‘Hello!’ a man called.

She looked down the driveway to see a couple walking up, about the same age as her and Leon.

‘Hello!’ She waved to him, leaning over the railing. ‘Are you staying over there?’ She pointed toward the other cabin.

‘We are!’ The man grinned. ‘I’m Victor. This is Hannah!’ He motioned to the smiling woman beside him.

‘I’m Eva!’ Eva held up a finger, motioning for them to wait. ‘Let me get Leon and we’ll come out front.’

Leon was about to head out the front door when Eva skipped down the stairs. ‘Who is it?’ He reached for the doorknob.

‘Our neighbours!’ Eva caught his elbow and followed him out.

‘You must be Leon!’ Victor held out his hand and introduced himself and Hannah.

‘Are you two on vacation?’ Eva squeezed Leon’s arm and leaned in, curious of her new neighbours.

‘Yes! We’ve been here a week. It’s wonderful.’ Hannah let out a delighted giggle.

Victor nodded down at her, letting out his own laugh. Their eyes were wide and their cheeks flushed. Eva wondered if they were drunk, though she couldn’t blame them. This was the perfect place to drink too much and get too cosy.

Leon flashed his dazzling grin. ‘Great! We should get dinner together one day.’

‘Oh yes!’ Hannah caught Victor’s arm. ‘Wouldn’t that be nice?’

‘Lovely!’ Victor nodded.

The couple giggled again, and this time Eva was certain they weren’t sober.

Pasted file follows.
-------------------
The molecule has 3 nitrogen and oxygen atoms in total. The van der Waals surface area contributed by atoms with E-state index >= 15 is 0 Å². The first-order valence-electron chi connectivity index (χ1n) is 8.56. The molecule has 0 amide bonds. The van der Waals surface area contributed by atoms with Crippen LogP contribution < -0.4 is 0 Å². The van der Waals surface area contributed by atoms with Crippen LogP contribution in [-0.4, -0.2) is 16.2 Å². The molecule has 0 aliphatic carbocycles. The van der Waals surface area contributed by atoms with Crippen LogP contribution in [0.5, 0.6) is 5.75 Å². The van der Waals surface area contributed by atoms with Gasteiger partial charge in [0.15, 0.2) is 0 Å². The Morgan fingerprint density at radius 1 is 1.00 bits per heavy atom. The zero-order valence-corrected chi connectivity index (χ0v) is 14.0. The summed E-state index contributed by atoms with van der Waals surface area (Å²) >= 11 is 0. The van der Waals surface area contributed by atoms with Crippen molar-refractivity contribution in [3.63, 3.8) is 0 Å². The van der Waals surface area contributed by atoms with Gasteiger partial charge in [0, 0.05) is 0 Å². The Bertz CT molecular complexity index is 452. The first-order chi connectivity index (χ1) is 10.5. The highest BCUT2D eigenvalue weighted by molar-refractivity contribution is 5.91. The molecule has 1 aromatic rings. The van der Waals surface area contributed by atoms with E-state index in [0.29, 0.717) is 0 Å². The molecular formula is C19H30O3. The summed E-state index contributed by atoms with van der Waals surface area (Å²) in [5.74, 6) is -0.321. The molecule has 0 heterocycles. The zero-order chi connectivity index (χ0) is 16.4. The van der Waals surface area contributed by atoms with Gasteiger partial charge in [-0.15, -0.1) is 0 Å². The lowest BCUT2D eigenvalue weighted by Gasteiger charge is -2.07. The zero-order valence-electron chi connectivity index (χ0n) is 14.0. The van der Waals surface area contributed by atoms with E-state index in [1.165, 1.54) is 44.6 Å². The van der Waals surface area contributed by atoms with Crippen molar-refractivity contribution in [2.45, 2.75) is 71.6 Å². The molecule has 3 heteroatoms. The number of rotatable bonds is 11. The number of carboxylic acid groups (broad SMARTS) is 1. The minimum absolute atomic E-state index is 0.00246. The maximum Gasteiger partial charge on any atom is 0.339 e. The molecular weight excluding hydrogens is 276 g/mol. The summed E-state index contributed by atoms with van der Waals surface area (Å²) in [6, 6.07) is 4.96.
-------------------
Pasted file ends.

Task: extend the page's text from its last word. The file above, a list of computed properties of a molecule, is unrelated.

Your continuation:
Victor squeezed Hannah’s hand. ‘Why don’t we let you two settle in. Wander over whenever you’d like! There’s a path there linking our cabins.’

Eva saw the narrow clearing between the trees and clapped. ‘Wonderful! We’ll stop by soon, then, won’t we?’

‘Yes, we will!’ Leon agreed.

Victor’s smile widened, giving away his excitement. ‘Don’t hesitate. We only have each other out here, so if you need anything, we’re just next door.’

With that, Victor turned, tugging Hannah along as she waved goodbye. The two fell into a fit of laughter again, clutching each other and trying to stifle their joy as they disappeared between

the trees.

‘Drunk?’ Eva looked up at Leon.

‘Most certainly.’ He closed his eyes and heaved a breath. ‘Or it’s just something in the mountain air.’


When Other People Saw Us, They Saw the Dead edited by Lauren T. Davila is published by Haunt Publishing, priced £9.99.